Comprehensive coverage

Robot wars. The ingenuity, flight and creativity are wonderful

Contagious enthusiasm
Robot Wars, 19:30, Internet and Hi-Tech channel, "Yes"

TV / Spy Alper

I came across "Robot Wars" last night by chance, during a pessimistic and restless reign, and it immediately changed its abnormality. In a crowded and dark studio, an audience sat very close to an arena that was illuminated by spotlights and was made of a slippery, metallic surface, bordered by a shiny railing. Inside it sat three insectoid-looking robots, futuristic pets, with names of heavy rock bands, such as Sir killalot (that is, to kill a lot), Sergeant Bash (the smashing sergeant), Dead-Metal and Matilda, whose bodies were attached to clamps, hammers, torches and spikes . These, it soon became clear, were the deadly super-robots and horror villains of the show itself, which awaited the contestants.

Behind the scenes, in a large hall that served as a workshop, small groups of excited young computer geniuses, dressed in commando camouflage pants and T-shirts, roared at their homemade robots. They tightened a final screw, applied some fiberglass and watched the remote control calibrate.

The moderator, an encouraging and smiling motor sports girl, turned among them and heard about the wonders of their handiwork, which were characterized by a variety of strange shapes - a triangle connected to four lawnmower engines, a tank-like one with a chainsaw engine in the middle, a circle like leather and green in which a toy car is a little confusing and vulnerable.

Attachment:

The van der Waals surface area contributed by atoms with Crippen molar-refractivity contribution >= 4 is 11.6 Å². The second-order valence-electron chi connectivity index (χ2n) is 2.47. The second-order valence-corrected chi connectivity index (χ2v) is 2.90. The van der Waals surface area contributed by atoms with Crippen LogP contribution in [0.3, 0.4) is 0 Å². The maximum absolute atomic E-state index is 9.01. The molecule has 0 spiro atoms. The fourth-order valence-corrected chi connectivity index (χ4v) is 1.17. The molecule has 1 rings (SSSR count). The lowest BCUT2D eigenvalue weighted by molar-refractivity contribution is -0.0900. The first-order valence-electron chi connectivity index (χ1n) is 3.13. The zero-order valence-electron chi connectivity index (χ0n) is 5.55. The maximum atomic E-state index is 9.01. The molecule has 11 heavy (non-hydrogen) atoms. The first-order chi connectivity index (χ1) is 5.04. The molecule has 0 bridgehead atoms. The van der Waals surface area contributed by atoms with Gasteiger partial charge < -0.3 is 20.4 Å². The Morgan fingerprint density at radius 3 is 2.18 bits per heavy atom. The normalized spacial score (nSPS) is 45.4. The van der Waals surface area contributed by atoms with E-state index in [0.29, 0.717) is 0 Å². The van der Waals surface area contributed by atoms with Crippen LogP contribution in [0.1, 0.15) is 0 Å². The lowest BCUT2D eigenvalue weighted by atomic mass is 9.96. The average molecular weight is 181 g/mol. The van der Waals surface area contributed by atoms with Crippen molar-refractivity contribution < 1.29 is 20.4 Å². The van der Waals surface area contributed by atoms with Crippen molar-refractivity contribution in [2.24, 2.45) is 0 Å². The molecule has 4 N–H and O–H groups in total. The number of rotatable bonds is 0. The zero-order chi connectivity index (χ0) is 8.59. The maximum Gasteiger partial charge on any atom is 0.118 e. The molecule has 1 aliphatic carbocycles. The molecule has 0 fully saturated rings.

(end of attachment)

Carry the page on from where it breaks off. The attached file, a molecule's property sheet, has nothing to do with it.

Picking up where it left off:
The announcer interrupted the conversation. One by one, the home robots were launched into the arena, trying to pass an obstacle course that included spikes that jumped from the floor, net traps, dungeons, and the bully and sadistic Fire Sergeant. Some came out of there sooty, punctured, twisted and crushed; The faces of their creators are fallen and humiliated, holding scraps in their hands, a souvenir of many months of labor that went down the drain.

The winners qualified for the next stage, bruised and slightly scratched, where they fought an all-out war, fleeing for their lives from Matilda's snarky fangs. If they were caught, they were mercilessly slammed against the railing and saved in the campfire. The last two survivors competed in the final stage, from which the winner qualified for the Champions Final.

The ingenuity, flight and creativity in the program are wonderful. The aesthetics are extraordinary and fascinating, the enthusiasm is childish and contagious - pure in its absolute dedication to a complex and demanding field of interest whose possibilities are almost unlimited, which requires perfectionism and considerable investment and which yields great satisfaction, which has nothing to do with financial reward. Professional fame, competition tests excellence.

This is a hobby for crazy people to talk about. The website ( serves a community of common interest members incorporated into the club. This is a happy place for people for whom robots are the flavor of life.

Most televised competitions are based on greed, distraction, luck, emptiness and stupidity. "War of the Robots", which is very popular in Britain and is broadcast there on the BBC, is different because it nurtures and improves a hobby that exists anyway and gives it a purpose, something to strive for - a challenge, publicity, exposure, appreciation. The human race is revealed in "Robot Wars" at its best.

The world of the participants is full and overflowing, they are productive, curious, purposeful, full of life and energetic. The relief of the soul and the joy of victory come from an emotional and intellectual connection to something that is really important to them.

The intensity, vitality and existential meaning that radiate from the "Robot Wars" originate from the innate instinct to learn and improve through play, trial and error, which tends to degenerate over the years. It's fun to watch, because it's fun to see people who are enjoying themselves and immersed in their expertise, their minds drilling plans to build the next robot.
{Appeared in Haaretz newspaper, 1/2/2001}

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